My poem “My Mother’s Ghost Sits Next to Me at the Hotel Bar” has been published in December’s issue of The Lake. Thank you, John Murphy, for taking this poem!
Trying to give, I fail too often.
But this day we prepare for you
food that your beloved often cooked,
made with the ingredients of 19,000
nights and promises of more to come.
These potatoes. That beef, the fruit.
Simple, and yet so difficult to reproduce.
Even the recipe is incomplete. “Some
mayonnaise,” it says, then “mustard,”
but not whether dry or prepared, and
the amount is unclear. Yet the results
transport you to stronger days, to
the clear-eyed self and limitless
possibilities, meals on the table
at five o’clock, the satisfaction of work
well done, knowing that you have soared
above your father’s imprecations
but never beyond love’s touch, her
sleepy murmurs, morning coffee,
burnished histories and late cigarettes,
the tulips on the soil you’ll soon share.
“Sunday, June” first appeared in the print journal Nourish in March 2018.
The Geography of Silence
1. Laundry drooping at midday.
2. She dreams off-key, in pastels.
3. With misunderstanding comes anger.
4. Mata! Mata! Again!
5. Ashes crossing the ocean.
6. Sweat, and the taste of separation.
7. Reaching for past moons, she cries.
8. Death’s shade.
10. Self-sacrifice, the centered gift.
11. Inward, always. Inward.
“The Geography of Silence” last appeared here in April 2017.
My poems “Letter to Schnee from the Stent’s Void” and “Genealogy Dream” are live in Issue 4 of Lost River literary magazine. Many thanks to editor Leigh Cheak for publishing these two.
I count more graves than people in my sleep,
but nothing turns more quickly
than an empty wind
in a place whose memory has died.
And all manner of departure: What you have left is you
without you. As if it could be different, as if decades
could withdraw and draft a blueprint of motive and action,
returning them, returning you, to that point
across the sea where the ship has not yet arrived.
If you ask she will say it does not matter. If you ask.
To be within, yet without, as in the unuttered phrase.
It is time the stone made an effort to flower,
to render the void clear and resolute, the diction of
separation divided by decades and your ocean.
The language of silence, drawn near.
3. From the Other Side
Sometime becomes never and steps around a desolate corner,
and all we have left is our field
awash in stone, remnants of the unspoken.
I have no memory of you. Nor you, of me,
but the strands do not lie, and unraveled,
expose the imperfect blends
that compose my love. A leaky roof. The last word.
A pity to put up at all
but there is rain.
4. Another Night
Of all the hours which were the longest?
The earth trembled around me
and I lay still, bearing witness to
the uncertain malice of its
shrug, shoulders brought to
fore, then returned,
and finally, released. If,
after this half-century, words
could reform in your mouth,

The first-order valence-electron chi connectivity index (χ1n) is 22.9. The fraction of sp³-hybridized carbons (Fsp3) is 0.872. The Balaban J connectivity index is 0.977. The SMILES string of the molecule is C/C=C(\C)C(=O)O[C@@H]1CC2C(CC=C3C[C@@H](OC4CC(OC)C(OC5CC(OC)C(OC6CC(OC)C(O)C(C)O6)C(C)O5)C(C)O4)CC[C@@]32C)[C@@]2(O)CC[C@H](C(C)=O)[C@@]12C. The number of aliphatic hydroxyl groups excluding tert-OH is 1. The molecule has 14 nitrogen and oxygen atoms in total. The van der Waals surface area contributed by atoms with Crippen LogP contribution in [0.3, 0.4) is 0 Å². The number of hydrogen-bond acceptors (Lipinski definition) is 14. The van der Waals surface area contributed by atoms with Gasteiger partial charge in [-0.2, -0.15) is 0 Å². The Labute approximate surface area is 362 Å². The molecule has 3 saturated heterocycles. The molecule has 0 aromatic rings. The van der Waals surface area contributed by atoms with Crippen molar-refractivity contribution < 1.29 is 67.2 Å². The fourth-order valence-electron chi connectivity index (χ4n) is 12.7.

what denial would issue?
Ashes, washing ashore.
And seeing you only as the shadow of an
ending whose voice lies
in an uncommon past, how
may we recognize the very shape we share?
The bridge’s fate is loneliness,
knowing that one side
decries the other’s
call, that separation affords new light:
they are between
comfort and space, between words and a smile,
between nothingness and sorrow,
two points, beginning and end,
reaching, in opposition, towards each other.
“What you have left is you without you” is from Edmond Jabes’s “At the Threshold of the Book” in The Book of Questions: Volume I, translated by Rosemary Waldrop.
“It is time the stone made an effort to flower” is from Paul Celan’s poem “Corona,” included in Poems of Paul Celan translated by Michael Hamburger.
“A pity to put up at all but there is rain” is from Basho’s Back Roads to Far Towns, translated by Cid Corman and Kamake Susumu.
Albert Huffstickler’s poem “Bridges” which appeared in The Balcones Review in 1987, begins “They are between…”
“Elegy” first appeared on Underfoot Poetry in October 2017.
Portrait in Ash
In summer, sweet crushed ice, and crickets pulsing through the night.
Brake lights, and always the blurred memory of nicotine.
I recall running through the glow, laughing, fingers splayed forward,
and the ensuing sharp admonishment.
Steel, flint and spark. Blackened linings and diminishment.
How many washings must one endure to accept an indelible soiling?
In retrospect, your body still resists.
Lovely smoke uncoiling towards the moon, residue of impurities
and substance. Desire, freed and returning.
You dwell underground. I gaze at the cloud-marred sky.
* * *
“Portrait in Ash” appears in Interval’s Night, a mini-digital chapbook, available for free download from Platypus Press.
When to Say Goodbye
If all goes well it will never happen.
The dry grass in the shade whispers
while the vines crunch underfoot,
releasing a bitter odor. A year ago
I led my dog to his death, the third
in five years. How such counting
precedes affection, dwindles ever
so slowly, one star winking out after
another, till only the morning gray
hangs above us, solemn, indefinite.
Voiceless. If I could cock my head
to howl, who would understand? Not
one dog or three, neither mother nor
mentor, not my friend’s sister nor her
father and his nephews, the two boys
belted safely in the back seat. No.
I walk downhill and closer to the creek,
where the vines are still green.
In the shade of a large cedar, a turtle
slips into the water and eases away.
* * *
“When to Say Goodbye,” drafted during the August 2015 Tupelo Press 30-30 challenge, was published by Oxidant | Engine in May 2017, and subsequently nominated for a Best of the Net 2017 award.